Despite rejection by Labour, Nigeria transmits new minimum wage bill to National Assembly
London, Jan 23, 2019 (AltAfrica)-Despite the rejection by the Nigeria Labour Congress, the government of Nigeria on Wednesday transmitted executive bill to the National Assembly for the new minimum wage of N27,000 for state government workers and the private sector as well as N30,000 for the federal workers.
The National Council of State comprising past Presidents, Chief Justice of Nigeria, Senate President and governors had in a meeting presided over by President Muhammadu Buhari at the Council Chamber, Presidential Villa, Abuja, on Tuesday, approved the new minimum wage and mandated the President to forward executive bill to the National Assembly.
Confirming the transmission of the bill to the National Assembly, the Senior Special Assistant to the President on National Assembly Matters, Senator Ita Enang said that the bill had been forwarded to the parliament.
He said, “Well, Mr. President has transmitted the communication in respect of the minimum wage. The bill has been transmitted to the National Assembly and it is inappropriate to speak on it until it is read.”
Meanwhile the Minister of Labour and Employment, Senator Chris Ngige, has commended the organized labour for exhibiting maturity during the negotiation process despite the temporal misunderstanding with the government.
The Minister stated this at the maiden edition of capacity building workshop for members of the Labour Correspondents Association of Nigeria, LACAN, in Abuja.
Speaking on the topic, “The Minimum Wage question in an election year”, he said, “let me call on all the participants at the workshop to make the best use of this opportunity to understand the delicate intricacies involve in wage negotiation, socio-economic variables, and interplay of political forces and interest groups as well compelling demands to comply with international best practices.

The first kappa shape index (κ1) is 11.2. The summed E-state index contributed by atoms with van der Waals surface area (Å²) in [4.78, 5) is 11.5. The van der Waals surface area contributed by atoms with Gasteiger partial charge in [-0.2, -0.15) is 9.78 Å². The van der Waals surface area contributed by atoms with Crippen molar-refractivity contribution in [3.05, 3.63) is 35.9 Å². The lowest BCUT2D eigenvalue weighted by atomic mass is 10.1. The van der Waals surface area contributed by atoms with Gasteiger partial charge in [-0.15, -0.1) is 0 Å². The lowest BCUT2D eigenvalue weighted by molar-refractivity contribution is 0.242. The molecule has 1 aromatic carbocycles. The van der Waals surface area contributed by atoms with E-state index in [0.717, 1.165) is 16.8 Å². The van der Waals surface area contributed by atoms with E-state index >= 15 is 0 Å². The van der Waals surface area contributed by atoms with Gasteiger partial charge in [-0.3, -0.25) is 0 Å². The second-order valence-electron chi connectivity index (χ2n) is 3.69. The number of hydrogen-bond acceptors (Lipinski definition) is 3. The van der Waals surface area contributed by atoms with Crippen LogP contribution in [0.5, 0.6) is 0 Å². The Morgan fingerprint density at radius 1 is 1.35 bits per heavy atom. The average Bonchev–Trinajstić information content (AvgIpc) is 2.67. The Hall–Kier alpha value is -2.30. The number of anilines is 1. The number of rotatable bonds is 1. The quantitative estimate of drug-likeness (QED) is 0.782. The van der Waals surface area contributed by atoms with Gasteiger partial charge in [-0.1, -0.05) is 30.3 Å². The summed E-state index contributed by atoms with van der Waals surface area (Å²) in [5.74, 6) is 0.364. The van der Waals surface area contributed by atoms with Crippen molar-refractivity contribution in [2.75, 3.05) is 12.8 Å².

“This undoubtedly will positively impact on your professional competence in labour journalism. I cannot end this address without acknowledging the tremendous understanding exhibited by the Organized Labour in spite of our initial misunderstanding on the best way to adopt in a arriving at a mutually beneficial outcome.
“The Federal Government is highly indebted to you for your patience, maturity and faith in the entire negotiation process. These attributes enabled us to resolve the temporal impasse without throwing the country into an unnecessary inflamed wage crisis. I salute you for this!
“Wage negotiations world over are no doubt contentious and in most case controversial. It is in this regard, that the process requires rigorous intellectual discourse that will enable a rational decision to be reached in order to have a National Minimum Wage that enjoys general acceptability.”